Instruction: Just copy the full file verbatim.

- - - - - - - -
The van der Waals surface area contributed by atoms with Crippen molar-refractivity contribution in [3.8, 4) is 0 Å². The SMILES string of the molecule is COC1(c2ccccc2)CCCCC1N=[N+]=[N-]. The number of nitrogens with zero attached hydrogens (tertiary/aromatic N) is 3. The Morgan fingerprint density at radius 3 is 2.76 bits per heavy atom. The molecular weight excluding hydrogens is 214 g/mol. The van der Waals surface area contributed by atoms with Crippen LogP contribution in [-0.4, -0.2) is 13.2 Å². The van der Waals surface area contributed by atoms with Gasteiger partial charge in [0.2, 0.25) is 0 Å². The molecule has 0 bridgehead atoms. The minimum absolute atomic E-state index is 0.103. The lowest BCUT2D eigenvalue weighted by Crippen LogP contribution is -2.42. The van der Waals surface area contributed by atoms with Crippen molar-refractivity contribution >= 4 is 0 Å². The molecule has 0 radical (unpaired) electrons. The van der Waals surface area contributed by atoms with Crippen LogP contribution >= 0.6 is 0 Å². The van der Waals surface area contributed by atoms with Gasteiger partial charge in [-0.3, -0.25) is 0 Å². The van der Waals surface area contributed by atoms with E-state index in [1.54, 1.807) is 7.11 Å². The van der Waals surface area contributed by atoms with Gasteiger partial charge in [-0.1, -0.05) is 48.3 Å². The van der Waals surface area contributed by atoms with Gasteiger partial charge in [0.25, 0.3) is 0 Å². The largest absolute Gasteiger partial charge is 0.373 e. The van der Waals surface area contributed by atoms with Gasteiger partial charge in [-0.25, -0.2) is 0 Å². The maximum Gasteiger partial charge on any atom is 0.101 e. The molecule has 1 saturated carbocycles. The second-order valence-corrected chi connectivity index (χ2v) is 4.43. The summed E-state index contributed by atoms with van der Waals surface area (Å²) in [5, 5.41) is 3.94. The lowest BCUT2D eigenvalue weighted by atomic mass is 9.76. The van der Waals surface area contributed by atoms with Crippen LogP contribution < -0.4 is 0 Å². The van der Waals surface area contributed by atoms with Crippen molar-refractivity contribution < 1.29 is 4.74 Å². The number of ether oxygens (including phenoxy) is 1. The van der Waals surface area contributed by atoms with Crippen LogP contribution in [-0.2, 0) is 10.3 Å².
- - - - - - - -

The van der Waals surface area contributed by atoms with Crippen molar-refractivity contribution in [3.8, 4) is 0 Å². The SMILES string of the molecule is COC1(c2ccccc2)CCCCC1N=[N+]=[N-]. The number of nitrogens with zero attached hydrogens (tertiary/aromatic N) is 3. The Morgan fingerprint density at radius 3 is 2.76 bits per heavy atom. The molecular weight excluding hydrogens is 214 g/mol. The van der Waals surface area contributed by atoms with Crippen LogP contribution in [-0.4, -0.2) is 13.2 Å². The van der Waals surface area contributed by atoms with Gasteiger partial charge in [0.2, 0.25) is 0 Å². The molecule has 0 bridgehead atoms. The minimum absolute atomic E-state index is 0.103. The lowest BCUT2D eigenvalue weighted by Crippen LogP contribution is -2.42. The van der Waals surface area contributed by atoms with Crippen molar-refractivity contribution >= 4 is 0 Å². The molecule has 0 radical (unpaired) electrons. The van der Waals surface area contributed by atoms with Crippen LogP contribution >= 0.6 is 0 Å². The van der Waals surface area contributed by atoms with Gasteiger partial charge in [-0.3, -0.25) is 0 Å². The van der Waals surface area contributed by atoms with E-state index in [1.54, 1.807) is 7.11 Å². The van der Waals surface area contributed by atoms with Gasteiger partial charge in [-0.1, -0.05) is 48.3 Å². The van der Waals surface area contributed by atoms with Gasteiger partial charge in [0.25, 0.3) is 0 Å². The largest absolute Gasteiger partial charge is 0.373 e. The van der Waals surface area contributed by atoms with Gasteiger partial charge in [-0.25, -0.2) is 0 Å². The maximum Gasteiger partial charge on any atom is 0.101 e. The molecule has 1 saturated carbocycles. The second-order valence-corrected chi connectivity index (χ2v) is 4.43. The summed E-state index contributed by atoms with van der Waals surface area (Å²) in [5, 5.41) is 3.94. The lowest BCUT2D eigenvalue weighted by atomic mass is 9.76. The van der Waals surface area contributed by atoms with Crippen LogP contribution < -0.4 is 0 Å². The van der Waals surface area contributed by atoms with Crippen molar-refractivity contribution < 1.29 is 4.74 Å². The number of ether oxygens (including phenoxy) is 1. The van der Waals surface area contributed by atoms with Crippen LogP contribution in [-0.2, 0) is 10.3 Å².